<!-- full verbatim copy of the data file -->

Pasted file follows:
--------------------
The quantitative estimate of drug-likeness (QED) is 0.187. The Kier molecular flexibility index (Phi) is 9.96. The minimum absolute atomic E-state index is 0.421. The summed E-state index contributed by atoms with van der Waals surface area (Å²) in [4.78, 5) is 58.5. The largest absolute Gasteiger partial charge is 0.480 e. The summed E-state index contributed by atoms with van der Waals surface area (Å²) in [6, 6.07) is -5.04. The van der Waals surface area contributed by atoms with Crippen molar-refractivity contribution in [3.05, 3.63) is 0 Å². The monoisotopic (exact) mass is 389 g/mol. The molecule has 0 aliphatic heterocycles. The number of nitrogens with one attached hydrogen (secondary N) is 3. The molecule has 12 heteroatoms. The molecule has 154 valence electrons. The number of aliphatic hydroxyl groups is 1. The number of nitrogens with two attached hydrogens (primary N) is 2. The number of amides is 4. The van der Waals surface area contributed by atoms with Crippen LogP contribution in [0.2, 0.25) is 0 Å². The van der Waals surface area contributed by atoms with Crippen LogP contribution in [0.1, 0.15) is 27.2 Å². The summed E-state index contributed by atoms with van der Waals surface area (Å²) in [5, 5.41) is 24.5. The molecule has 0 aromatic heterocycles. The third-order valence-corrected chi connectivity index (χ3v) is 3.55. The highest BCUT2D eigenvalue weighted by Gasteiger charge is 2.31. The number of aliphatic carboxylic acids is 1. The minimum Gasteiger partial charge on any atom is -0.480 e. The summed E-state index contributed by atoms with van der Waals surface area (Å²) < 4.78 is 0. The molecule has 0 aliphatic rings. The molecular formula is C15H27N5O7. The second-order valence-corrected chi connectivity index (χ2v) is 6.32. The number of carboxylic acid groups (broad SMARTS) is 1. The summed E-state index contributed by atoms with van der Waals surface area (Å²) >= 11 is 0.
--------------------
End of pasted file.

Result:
The quantitative estimate of drug-likeness (QED) is 0.187. The Kier molecular flexibility index (Phi) is 9.96. The minimum absolute atomic E-state index is 0.421. The summed E-state index contributed by atoms with van der Waals surface area (Å²) in [4.78, 5) is 58.5. The largest absolute Gasteiger partial charge is 0.480 e. The summed E-state index contributed by atoms with van der Waals surface area (Å²) in [6, 6.07) is -5.04. The van der Waals surface area contributed by atoms with Crippen molar-refractivity contribution in [3.05, 3.63) is 0 Å². The monoisotopic (exact) mass is 389 g/mol. The molecule has 0 aliphatic heterocycles. The number of nitrogens with one attached hydrogen (secondary N) is 3. The molecule has 12 heteroatoms. The molecule has 154 valence electrons. The number of aliphatic hydroxyl groups is 1. The number of nitrogens with two attached hydrogens (primary N) is 2. The number of amides is 4. The van der Waals surface area contributed by atoms with Crippen LogP contribution in [0.2, 0.25) is 0 Å². The van der Waals surface area contributed by atoms with Crippen LogP contribution in [0.1, 0.15) is 27.2 Å². The summed E-state index contributed by atoms with van der Waals surface area (Å²) in [5, 5.41) is 24.5. The molecule has 0 aromatic heterocycles. The third-order valence-corrected chi connectivity index (χ3v) is 3.55. The highest BCUT2D eigenvalue weighted by Gasteiger charge is 2.31. The number of aliphatic carboxylic acids is 1. The minimum Gasteiger partial charge on any atom is -0.480 e. The summed E-state index contributed by atoms with van der Waals surface area (Å²) < 4.78 is 0. The molecule has 0 aliphatic rings. The molecular formula is C15H27N5O7. The second-order valence-corrected chi connectivity index (χ2v) is 6.32. The number of carboxylic acid groups (broad SMARTS) is 1. The summed E-state index contributed by atoms with van der Waals surface area (Å²) >= 11 is 0.